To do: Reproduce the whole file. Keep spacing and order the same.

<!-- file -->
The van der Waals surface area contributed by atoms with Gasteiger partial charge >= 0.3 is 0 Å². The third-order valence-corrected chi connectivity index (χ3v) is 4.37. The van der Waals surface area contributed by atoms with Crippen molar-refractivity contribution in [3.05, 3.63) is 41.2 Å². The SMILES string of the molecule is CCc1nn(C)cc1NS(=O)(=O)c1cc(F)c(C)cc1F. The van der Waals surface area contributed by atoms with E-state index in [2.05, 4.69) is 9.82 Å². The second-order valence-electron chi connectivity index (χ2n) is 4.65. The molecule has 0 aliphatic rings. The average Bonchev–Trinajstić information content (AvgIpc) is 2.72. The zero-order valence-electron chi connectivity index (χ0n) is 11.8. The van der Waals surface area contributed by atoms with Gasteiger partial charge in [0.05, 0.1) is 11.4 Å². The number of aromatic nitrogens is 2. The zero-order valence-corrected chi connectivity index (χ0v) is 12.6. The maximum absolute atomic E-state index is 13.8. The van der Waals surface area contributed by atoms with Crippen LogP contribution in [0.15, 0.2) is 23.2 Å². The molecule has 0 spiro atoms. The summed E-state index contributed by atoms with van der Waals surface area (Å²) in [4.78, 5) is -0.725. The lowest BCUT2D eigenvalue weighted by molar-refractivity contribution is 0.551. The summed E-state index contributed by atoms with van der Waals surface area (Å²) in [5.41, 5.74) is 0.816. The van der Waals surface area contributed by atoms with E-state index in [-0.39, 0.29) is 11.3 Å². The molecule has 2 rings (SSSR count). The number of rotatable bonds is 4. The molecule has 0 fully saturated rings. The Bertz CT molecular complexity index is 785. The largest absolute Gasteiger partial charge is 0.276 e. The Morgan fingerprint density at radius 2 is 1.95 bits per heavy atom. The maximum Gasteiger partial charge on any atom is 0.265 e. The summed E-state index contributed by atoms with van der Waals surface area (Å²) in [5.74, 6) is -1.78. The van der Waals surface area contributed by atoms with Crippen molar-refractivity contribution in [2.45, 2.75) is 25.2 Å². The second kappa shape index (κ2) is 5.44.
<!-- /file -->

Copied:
The van der Waals surface area contributed by atoms with Gasteiger partial charge >= 0.3 is 0 Å². The third-order valence-corrected chi connectivity index (χ3v) is 4.37. The van der Waals surface area contributed by atoms with Crippen molar-refractivity contribution in [3.05, 3.63) is 41.2 Å². The SMILES string of the molecule is CCc1nn(C)cc1NS(=O)(=O)c1cc(F)c(C)cc1F. The van der Waals surface area contributed by atoms with E-state index in [2.05, 4.69) is 9.82 Å². The second-order valence-electron chi connectivity index (χ2n) is 4.65. The molecule has 0 aliphatic rings. The average Bonchev–Trinajstić information content (AvgIpc) is 2.72. The zero-order valence-electron chi connectivity index (χ0n) is 11.8. The van der Waals surface area contributed by atoms with Gasteiger partial charge in [0.05, 0.1) is 11.4 Å². The number of aromatic nitrogens is 2. The zero-order valence-corrected chi connectivity index (χ0v) is 12.6. The maximum absolute atomic E-state index is 13.8. The van der Waals surface area contributed by atoms with Crippen LogP contribution in [0.15, 0.2) is 23.2 Å². The molecule has 0 spiro atoms. The summed E-state index contributed by atoms with van der Waals surface area (Å²) in [4.78, 5) is -0.725. The lowest BCUT2D eigenvalue weighted by molar-refractivity contribution is 0.551. The summed E-state index contributed by atoms with van der Waals surface area (Å²) in [5.41, 5.74) is 0.816. The van der Waals surface area contributed by atoms with E-state index in [-0.39, 0.29) is 11.3 Å². The molecule has 2 rings (SSSR count). The number of rotatable bonds is 4. The molecule has 0 fully saturated rings. The Bertz CT molecular complexity index is 785. The largest absolute Gasteiger partial charge is 0.276 e. The Morgan fingerprint density at radius 2 is 1.95 bits per heavy atom. The maximum Gasteiger partial charge on any atom is 0.265 e. The summed E-state index contributed by atoms with van der Waals surface area (Å²) in [5.74, 6) is -1.78. The van der Waals surface area contributed by atoms with Crippen molar-refractivity contribution in [2.45, 2.75) is 25.2 Å². The second kappa shape index (κ2) is 5.44.